2. Posterior circulation aneurysms

In MMD, the occlusion of the anterior circulation of the circle of Willis results in a compensatory increase in blood flow in the basilar artery, the main artery that supplies the brain. The basilar artery is susceptible to aneurysms, due to increased hemodynamic stress on the vessel wall. Aneurysms are frequently found in the tip of the basilar artery, including those associated with MMD. Because basilar tip aneurysms are deeply located, direct clipping is difficult and dangerous. Endovascular embolization is the main treatment option for these aneurysms.

We previously reported that endovascular coil embolization of a ruptured basilar tip aneurysm resulted in a satisfactory outcome in a MMD patient [12]. Similarly, Irie et al. [27] reported a case with successful treatment of a ruptured basilar tip aneurysm associated with MMD, using endovascular coil embolization. In addition, Kagawa et al. [28] reported that an MMD patient with an unruptured basilar tip aneurysm who presented with ischemic symptoms was successfully treated with intraaneurysmal embolization using Guglielmi detachable coils.

However, wide-neck basilar tip aneurysms are often difficult to treat with simple coiling, and stent-assisted techniques are commonly used for endovascular embolization. Jeon et al. [29] reported two cases of MMD patients with basilar tip aneurysms treated with Y-configuration double-stent-assisted (Y-stent) coiling. Thromboembolic infarction due to acute in-stent thrombosis occurred in one patient who had infarction in the midbrain postoperatively. Arta et al. [30] reported five MMD patients with basilar tip aneurysms treated with intraaneurysmal embolization with detachable platinum coils. Balloon-assisted techniques were used in three patients. One patient had transient intraoperative mydriasis and one patient had transient oculomotor paresis [30]. Therefore, endovascular embolization of basilar tip aneurysms is associated with a high risk of postoperative complications.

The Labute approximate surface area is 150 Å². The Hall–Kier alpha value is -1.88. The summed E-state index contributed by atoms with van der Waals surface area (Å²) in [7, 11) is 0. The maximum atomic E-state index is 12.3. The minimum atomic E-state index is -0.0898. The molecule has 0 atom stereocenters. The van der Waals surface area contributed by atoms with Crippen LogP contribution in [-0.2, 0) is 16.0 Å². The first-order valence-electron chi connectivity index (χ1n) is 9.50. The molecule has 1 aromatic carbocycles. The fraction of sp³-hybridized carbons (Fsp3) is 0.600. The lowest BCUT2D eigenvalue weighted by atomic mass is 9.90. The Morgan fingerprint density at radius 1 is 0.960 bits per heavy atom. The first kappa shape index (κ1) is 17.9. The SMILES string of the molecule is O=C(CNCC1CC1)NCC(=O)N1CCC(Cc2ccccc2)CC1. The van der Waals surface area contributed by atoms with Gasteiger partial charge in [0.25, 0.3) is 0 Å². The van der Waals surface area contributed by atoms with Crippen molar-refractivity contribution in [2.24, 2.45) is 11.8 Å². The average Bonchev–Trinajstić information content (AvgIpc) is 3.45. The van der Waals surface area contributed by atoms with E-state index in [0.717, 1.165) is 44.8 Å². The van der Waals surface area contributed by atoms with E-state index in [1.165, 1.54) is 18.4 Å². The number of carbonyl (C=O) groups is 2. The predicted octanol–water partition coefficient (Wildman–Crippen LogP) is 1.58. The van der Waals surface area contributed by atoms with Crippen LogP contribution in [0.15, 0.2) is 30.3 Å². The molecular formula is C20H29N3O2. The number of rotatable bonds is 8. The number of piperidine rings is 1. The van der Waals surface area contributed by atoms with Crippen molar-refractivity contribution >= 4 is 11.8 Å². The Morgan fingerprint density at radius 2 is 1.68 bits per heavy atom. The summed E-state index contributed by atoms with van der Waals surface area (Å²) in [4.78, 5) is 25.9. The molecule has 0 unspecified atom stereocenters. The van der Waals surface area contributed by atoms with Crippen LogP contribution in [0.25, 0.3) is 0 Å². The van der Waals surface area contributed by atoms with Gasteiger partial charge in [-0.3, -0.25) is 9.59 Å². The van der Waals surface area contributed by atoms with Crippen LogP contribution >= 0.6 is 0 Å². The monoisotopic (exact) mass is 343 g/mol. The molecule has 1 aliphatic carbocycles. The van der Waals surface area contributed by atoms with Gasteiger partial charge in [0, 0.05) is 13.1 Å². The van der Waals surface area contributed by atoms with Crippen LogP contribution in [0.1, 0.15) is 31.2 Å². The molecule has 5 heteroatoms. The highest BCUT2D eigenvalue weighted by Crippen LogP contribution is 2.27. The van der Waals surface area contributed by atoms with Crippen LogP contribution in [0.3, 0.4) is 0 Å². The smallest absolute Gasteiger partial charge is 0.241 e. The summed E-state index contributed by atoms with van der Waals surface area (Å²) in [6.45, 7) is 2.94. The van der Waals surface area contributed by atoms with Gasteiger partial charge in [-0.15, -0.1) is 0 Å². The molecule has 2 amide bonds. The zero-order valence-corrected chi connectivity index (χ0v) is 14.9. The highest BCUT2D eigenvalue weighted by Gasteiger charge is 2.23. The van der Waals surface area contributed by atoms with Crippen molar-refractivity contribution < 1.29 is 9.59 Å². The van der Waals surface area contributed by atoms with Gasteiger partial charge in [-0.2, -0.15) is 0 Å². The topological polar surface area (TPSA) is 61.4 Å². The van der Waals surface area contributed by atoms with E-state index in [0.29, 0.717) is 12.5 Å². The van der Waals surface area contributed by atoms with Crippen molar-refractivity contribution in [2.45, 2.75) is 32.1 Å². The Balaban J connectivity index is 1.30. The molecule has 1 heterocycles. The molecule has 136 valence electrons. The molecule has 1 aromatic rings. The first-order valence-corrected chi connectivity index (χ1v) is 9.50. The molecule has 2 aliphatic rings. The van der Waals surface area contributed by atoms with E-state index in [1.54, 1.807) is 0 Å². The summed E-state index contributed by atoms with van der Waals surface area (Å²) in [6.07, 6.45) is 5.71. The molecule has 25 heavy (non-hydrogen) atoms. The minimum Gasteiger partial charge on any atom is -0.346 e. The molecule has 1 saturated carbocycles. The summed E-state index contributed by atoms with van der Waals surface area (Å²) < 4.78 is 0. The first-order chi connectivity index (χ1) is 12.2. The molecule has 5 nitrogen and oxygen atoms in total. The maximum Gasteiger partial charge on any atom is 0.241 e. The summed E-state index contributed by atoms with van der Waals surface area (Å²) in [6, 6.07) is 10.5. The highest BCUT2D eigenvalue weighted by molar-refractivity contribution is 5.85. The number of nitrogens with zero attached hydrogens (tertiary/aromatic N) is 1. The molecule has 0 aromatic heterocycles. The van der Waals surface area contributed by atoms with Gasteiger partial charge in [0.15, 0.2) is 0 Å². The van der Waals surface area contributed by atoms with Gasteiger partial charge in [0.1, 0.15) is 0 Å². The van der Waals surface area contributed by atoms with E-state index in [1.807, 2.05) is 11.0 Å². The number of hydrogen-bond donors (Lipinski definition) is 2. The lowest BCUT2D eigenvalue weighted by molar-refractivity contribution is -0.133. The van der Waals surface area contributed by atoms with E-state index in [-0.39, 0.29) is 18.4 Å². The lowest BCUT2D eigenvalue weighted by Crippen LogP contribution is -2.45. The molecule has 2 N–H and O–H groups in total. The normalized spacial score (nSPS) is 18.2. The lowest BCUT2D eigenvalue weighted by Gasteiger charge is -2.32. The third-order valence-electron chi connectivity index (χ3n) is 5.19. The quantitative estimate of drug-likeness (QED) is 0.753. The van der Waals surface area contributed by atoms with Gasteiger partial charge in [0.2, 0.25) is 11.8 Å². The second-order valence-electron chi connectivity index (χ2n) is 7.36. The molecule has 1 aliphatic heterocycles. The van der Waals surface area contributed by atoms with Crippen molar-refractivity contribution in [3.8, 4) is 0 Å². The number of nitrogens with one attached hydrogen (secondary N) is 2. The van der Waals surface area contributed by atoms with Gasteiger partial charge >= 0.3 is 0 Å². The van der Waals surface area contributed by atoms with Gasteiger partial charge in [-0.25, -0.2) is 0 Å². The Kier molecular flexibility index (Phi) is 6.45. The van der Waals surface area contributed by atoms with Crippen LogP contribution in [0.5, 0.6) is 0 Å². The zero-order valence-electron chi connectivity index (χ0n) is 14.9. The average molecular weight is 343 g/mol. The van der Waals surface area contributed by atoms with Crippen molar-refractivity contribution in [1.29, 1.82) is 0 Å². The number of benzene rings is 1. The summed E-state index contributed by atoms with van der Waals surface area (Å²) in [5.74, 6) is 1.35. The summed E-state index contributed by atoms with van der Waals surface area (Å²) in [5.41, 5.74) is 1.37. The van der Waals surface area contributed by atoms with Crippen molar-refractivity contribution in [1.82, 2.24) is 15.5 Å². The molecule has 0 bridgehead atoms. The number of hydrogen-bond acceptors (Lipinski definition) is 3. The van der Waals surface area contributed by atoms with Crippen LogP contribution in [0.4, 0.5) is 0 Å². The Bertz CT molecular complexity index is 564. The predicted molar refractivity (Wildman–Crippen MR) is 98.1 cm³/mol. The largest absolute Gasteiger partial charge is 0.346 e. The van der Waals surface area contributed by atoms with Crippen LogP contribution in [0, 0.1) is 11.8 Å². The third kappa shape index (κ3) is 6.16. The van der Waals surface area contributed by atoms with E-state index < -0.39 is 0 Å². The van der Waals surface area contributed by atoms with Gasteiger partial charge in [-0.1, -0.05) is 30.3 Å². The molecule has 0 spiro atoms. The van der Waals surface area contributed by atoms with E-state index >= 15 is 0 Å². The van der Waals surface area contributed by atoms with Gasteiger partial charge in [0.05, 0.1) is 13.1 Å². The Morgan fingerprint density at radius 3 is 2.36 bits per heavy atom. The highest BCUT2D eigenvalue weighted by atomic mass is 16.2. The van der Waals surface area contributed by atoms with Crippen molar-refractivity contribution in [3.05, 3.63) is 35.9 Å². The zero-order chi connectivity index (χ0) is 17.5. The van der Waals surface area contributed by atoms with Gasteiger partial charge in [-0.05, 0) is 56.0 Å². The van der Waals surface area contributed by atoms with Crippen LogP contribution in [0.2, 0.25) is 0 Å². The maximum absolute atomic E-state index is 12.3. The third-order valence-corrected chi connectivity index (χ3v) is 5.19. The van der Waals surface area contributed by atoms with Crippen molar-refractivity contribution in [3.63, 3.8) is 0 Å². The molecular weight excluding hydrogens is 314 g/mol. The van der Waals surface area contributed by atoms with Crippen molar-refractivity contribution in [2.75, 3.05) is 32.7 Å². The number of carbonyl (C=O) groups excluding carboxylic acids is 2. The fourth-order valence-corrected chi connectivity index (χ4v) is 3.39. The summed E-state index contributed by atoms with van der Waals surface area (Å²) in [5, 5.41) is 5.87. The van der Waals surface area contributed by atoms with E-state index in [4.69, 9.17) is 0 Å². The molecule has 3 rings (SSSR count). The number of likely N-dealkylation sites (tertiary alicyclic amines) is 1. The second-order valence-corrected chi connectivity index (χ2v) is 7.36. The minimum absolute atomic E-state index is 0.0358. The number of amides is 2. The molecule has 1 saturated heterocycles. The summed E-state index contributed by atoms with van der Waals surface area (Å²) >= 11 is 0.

In addition to endovascular treatment, direct clipping of basilar tip aneurysms associated with MMD has been reported, but these were mainly performed before Guglielmi detachable coils were introduced in 1991. Bhattacharjee et al. [31] reported a case of ruptured basilar tip aneurysm in MMD treated with direct neck clipping. During the procedure, the aneurysm ruptured and the patient died 11 days later. In addition, they retrospectively reviewed five cases of surgically treated ruptured basilar tip aneurysms associated with MMD that had been published between 1978 and 1994. Of the five patients, one died, two had oculomotor palsy, and two had a good outcome [31]. Therefore, direct surgical intervention as well as endovascular embolization to treat ruptured basilar tip aneurysms in MMD is associated with a high risk of postoperative complications.

Herein we summarize eleven cases of basilar tip aneurysms associated with MMD (Table 2). Both endovascular embolization and direct clipping of these aneurysms is difficult and dangerous. Although recent studies tend to support endovascular embolization of these aneurysms, especially after detachable coils and balloon- and stent-assisted techniques became widely used, these treatments remain challenging for neurosurgeons.